Am I entitled to more compensation?

UPDATED: Sep 30, 2022

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Am I entitled to more compensation?

I recently purchased a new car for $19,000. I made a $2,000 down payment and traded my vehicle in for a credit of $1,000. While in my house a elderly woman ran into my car while parked on the street legally. The vehicle is assessed as totaled and now her insurance is offering $16,000 for the vehicle. Which means I lose out on the $3,000 I put down. They claim that’s their only offer and is non negotiable. I don’t feel I should be losing money when someone hits my car without any fault to me.

Asked on May 2, 2017 under Accident Law, Iowa


SJZ, Member, New York Bar / FreeAdvice Contributing Attorney

Answered 5 years ago | Contributor

You are entitled to the then-current fair market or blue book value: the law compensates you based on what something is worth when it is destroyed, not on what you paid, which could be more than its value (e.g. if you struck a bad deal, or due to depreciation) or less (if a friend or family member sold it to you at a bargain rate, or even gave it to you for free). If the current blue book value is more than $16,000, you could refuse the offer and sue the at-fault driver (you sue the driver, not the insurer) for whatever the blue book value is. But again, it's only the then-current fair market value of the car to which you are entitled; what you paid, what you put down, what you traded in, etc. is not relevant.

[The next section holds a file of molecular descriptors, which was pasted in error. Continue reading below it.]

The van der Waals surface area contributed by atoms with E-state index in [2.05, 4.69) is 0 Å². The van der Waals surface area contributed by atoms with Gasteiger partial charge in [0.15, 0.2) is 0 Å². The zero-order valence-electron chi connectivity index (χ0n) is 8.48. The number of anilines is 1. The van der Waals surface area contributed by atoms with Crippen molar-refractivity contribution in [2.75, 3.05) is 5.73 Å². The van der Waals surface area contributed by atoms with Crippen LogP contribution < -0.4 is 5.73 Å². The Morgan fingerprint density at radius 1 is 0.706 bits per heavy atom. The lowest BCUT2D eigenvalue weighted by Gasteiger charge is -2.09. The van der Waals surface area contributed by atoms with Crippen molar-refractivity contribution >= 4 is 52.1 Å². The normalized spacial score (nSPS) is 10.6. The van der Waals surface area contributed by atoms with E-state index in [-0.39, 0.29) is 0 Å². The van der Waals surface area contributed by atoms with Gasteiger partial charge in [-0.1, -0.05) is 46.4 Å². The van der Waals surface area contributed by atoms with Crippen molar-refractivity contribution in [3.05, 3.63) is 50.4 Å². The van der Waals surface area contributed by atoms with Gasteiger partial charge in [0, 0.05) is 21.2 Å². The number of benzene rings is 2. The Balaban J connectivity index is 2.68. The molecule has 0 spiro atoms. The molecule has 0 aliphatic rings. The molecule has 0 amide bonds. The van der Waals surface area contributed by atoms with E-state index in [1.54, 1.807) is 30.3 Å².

IMPORTANT NOTICE: The Answer(s) provided above are for general information only. The attorney providing the answer was not serving as the attorney for the person submitting the question or in any attorney-client relationship with such person. Laws may vary from state to state, and sometimes change. Tiny variations in the facts, or a fact not set forth in a question, often can change a legal outcome or an attorney's conclusion. Although has verified the attorney was admitted to practice law in at least one jurisdiction, he or she may not be authorized to practice law in the jurisdiction referred to in the question, nor is he or she necessarily experienced in the area of the law involved. Unlike the information in the Answer(s) above, upon which you should NOT rely, for personal advice you can rely upon we suggest you retain an attorney to represent you.

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